Mr Campbell meanwhile pressed on, showering letters to the editors in which the word 'malicious' was liberally repeated. He had already demanded, and failed to secure, apologies as well as, in the case of this magazine, a donation to charity. A couple of days after Roy's second piece appeared, Mr Campbell officially complained to the Press Complaints Commission. He must have known from reading Roy's column, and indeed from talking to him, that Black Rod was the source of the Mail on Sunday's story. which substantially corroborated Mr Oborne's previous articles in this magazine and the Evening Standard. Why did Mr Campbell not pick up the warning signals? Possibly because Black Rod had issued a limited denial to Mr Oborne's original Spectator piece which may have encouraged him. Possibly because he supposed that Black Rod could be always suborned in the end. And my guess is that, in the passion of the chase, considerations as to what had really

happened, and to what he might be able to prove, were pushed to the margins in Mr Campbell's agitated mind.

He did, however, insist in letters to all parties that it was the Prime Minister, not he himself, who had decided to make the complaint to the Press Complaints Commission. Some have seen the hand of Cherie in this — she shares all of Mr Campbell's dislike of the right-wing press — but I will leave others to speculate. The Prime Minister must, of course, have approved the referral, though whether he knew all the facts is open to doubt. But the distinction is not an important one. Whatever Mr Campbell does is done in Mr Blair's name, whether Mr Blair knows about it or not. In this case Mr Campbell has wrongly briefed a credulous journalist, wrongly accused editors of malice and lies, and wrongly attempted to twist the truth. Only the evasions of the Press Complaints Commission have spared him the complete opprobrium he deserves.

One good thing may have come out of all this. When Downing Street decided to put up the white flag, whom did Mr Campbell contact to spin his version of events? Why, our old friend, Roy Greenslade. And yet Roy's story, which appeared on the front page of Tuesday's Guardian, was not spun very far in Mr Campbell's direction. There was even a suggestion that the three editors might be justified in feeling that they were right to publish their original pieces. A sense of something like weariness was discernible in Roy's account. Some time ago I gave him the moniker of Roy Campbell-Greenslade, for obvious reasons. I like to think that recent events may lead him to drop the Campbell part, and to return to being plain old Roy Greenslade, a journalist who trusts the integrity of colleagues and does not swallow whoppers from the government's chief propagandist.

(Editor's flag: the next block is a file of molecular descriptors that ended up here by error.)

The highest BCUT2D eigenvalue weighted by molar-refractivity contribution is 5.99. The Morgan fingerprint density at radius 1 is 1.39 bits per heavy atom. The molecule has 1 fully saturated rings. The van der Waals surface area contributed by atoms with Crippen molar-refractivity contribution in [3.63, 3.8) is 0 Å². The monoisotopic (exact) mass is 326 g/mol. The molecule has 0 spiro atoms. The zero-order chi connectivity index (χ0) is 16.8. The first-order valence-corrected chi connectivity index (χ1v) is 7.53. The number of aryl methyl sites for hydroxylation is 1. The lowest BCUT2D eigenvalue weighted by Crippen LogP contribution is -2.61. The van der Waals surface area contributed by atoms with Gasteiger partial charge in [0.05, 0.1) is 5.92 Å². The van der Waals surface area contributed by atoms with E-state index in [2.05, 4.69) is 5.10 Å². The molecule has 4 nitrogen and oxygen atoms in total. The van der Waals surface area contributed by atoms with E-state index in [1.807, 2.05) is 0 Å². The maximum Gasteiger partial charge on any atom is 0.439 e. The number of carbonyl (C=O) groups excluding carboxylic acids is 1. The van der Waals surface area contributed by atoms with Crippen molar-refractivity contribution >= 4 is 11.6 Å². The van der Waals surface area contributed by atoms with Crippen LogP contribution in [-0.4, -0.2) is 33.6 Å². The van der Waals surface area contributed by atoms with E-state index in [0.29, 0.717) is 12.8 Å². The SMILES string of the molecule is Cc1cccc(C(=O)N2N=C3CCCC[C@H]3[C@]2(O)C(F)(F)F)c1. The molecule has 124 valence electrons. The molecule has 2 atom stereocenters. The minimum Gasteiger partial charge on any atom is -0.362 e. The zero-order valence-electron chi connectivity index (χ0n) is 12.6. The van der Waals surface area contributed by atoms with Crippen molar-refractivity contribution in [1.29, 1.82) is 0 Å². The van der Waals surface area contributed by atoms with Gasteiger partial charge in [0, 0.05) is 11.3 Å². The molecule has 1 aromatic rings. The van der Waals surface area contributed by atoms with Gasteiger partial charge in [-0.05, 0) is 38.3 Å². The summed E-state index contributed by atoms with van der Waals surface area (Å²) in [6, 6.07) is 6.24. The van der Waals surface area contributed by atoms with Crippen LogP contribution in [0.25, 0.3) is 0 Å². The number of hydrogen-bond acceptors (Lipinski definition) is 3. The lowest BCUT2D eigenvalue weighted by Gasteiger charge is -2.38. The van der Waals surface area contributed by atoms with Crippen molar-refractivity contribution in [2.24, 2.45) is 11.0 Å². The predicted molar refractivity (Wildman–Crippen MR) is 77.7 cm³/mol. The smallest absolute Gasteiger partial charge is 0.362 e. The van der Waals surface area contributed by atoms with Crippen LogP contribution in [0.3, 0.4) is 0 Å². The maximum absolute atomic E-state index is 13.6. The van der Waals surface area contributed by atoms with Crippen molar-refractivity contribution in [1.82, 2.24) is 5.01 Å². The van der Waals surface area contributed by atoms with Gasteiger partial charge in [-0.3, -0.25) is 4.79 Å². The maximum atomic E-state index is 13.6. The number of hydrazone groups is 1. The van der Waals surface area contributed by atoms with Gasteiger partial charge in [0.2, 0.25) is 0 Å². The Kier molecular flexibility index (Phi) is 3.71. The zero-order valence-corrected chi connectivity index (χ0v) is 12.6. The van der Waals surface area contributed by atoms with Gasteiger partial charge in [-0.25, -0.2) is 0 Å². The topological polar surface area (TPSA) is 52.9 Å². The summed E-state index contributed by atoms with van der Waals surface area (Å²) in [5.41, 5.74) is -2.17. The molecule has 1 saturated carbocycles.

As for Mr Campbell, he must go. He has done the Prime Minister great damage — and I wouldn't be surprised if the Mail on Sunday were to reignite this story in its next issue. A government director of communications who is at war with a considerable part of the press, and who is prepared to go to any lengths in pursuit of his vendettas, is a liability. If this turbulent and destructive character is moved on, I cannot promise Mr Blair happy relations with the press; but they would undoubtedly be far better than they are now.